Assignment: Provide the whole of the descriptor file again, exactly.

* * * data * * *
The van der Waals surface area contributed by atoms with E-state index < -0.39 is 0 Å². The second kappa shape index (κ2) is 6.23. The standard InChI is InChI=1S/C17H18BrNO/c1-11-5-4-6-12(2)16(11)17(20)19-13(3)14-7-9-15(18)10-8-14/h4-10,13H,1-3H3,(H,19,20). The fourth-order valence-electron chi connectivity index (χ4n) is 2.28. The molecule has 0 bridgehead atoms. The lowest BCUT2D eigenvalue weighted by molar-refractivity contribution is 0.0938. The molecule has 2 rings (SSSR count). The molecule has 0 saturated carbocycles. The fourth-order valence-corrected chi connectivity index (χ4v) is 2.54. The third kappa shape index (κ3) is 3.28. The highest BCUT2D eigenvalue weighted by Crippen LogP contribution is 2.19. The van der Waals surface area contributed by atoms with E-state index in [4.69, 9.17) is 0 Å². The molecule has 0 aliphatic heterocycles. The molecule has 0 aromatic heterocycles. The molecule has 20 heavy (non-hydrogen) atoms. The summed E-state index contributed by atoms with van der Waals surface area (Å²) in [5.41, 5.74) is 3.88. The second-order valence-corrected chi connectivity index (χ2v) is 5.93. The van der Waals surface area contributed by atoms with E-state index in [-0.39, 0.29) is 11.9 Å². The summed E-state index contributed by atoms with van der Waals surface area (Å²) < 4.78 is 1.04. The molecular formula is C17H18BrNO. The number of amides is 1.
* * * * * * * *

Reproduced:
The van der Waals surface area contributed by atoms with E-state index < -0.39 is 0 Å². The second kappa shape index (κ2) is 6.23. The standard InChI is InChI=1S/C17H18BrNO/c1-11-5-4-6-12(2)16(11)17(20)19-13(3)14-7-9-15(18)10-8-14/h4-10,13H,1-3H3,(H,19,20). The fourth-order valence-electron chi connectivity index (χ4n) is 2.28. The molecule has 0 bridgehead atoms. The lowest BCUT2D eigenvalue weighted by molar-refractivity contribution is 0.0938. The molecule has 2 rings (SSSR count). The molecule has 0 saturated carbocycles. The fourth-order valence-corrected chi connectivity index (χ4v) is 2.54. The third kappa shape index (κ3) is 3.28. The highest BCUT2D eigenvalue weighted by Crippen LogP contribution is 2.19. The van der Waals surface area contributed by atoms with E-state index in [4.69, 9.17) is 0 Å². The molecule has 0 aliphatic heterocycles. The molecule has 0 aromatic heterocycles. The molecule has 20 heavy (non-hydrogen) atoms. The summed E-state index contributed by atoms with van der Waals surface area (Å²) in [5.41, 5.74) is 3.88. The second-order valence-corrected chi connectivity index (χ2v) is 5.93. The van der Waals surface area contributed by atoms with E-state index in [-0.39, 0.29) is 11.9 Å². The summed E-state index contributed by atoms with van der Waals surface area (Å²) < 4.78 is 1.04. The molecular formula is C17H18BrNO. The number of amides is 1.